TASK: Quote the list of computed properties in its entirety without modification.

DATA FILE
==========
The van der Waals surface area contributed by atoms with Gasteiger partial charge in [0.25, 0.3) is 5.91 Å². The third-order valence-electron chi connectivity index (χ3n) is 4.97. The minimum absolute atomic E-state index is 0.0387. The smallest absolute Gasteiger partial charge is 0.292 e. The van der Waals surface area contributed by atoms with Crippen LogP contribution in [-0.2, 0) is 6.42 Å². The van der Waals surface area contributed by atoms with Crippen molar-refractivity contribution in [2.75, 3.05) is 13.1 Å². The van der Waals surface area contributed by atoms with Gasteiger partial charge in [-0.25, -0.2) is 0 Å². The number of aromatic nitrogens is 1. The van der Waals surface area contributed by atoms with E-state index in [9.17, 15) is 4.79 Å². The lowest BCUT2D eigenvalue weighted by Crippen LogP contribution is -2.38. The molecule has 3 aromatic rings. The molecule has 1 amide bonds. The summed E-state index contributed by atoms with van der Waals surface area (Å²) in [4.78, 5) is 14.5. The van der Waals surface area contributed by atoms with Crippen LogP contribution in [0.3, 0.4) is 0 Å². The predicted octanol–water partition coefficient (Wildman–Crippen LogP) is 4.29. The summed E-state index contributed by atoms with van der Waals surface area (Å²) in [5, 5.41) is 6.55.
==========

The van der Waals surface area contributed by atoms with Gasteiger partial charge in [0.25, 0.3) is 5.91 Å². The third-order valence-electron chi connectivity index (χ3n) is 4.97. The minimum absolute atomic E-state index is 0.0387. The smallest absolute Gasteiger partial charge is 0.292 e. The van der Waals surface area contributed by atoms with Crippen LogP contribution in [-0.2, 0) is 6.42 Å². The van der Waals surface area contributed by atoms with Crippen molar-refractivity contribution in [2.75, 3.05) is 13.1 Å². The van der Waals surface area contributed by atoms with Gasteiger partial charge in [-0.25, -0.2) is 0 Å². The number of aromatic nitrogens is 1. The van der Waals surface area contributed by atoms with E-state index in [9.17, 15) is 4.79 Å². The lowest BCUT2D eigenvalue weighted by Crippen LogP contribution is -2.38. The molecule has 3 aromatic rings. The molecule has 1 amide bonds. The summed E-state index contributed by atoms with van der Waals surface area (Å²) in [4.78, 5) is 14.5. The van der Waals surface area contributed by atoms with Crippen LogP contribution in [0.3, 0.4) is 0 Å². The predicted octanol–water partition coefficient (Wildman–Crippen LogP) is 4.29. The summed E-state index contributed by atoms with van der Waals surface area (Å²) in [5, 5.41) is 6.55.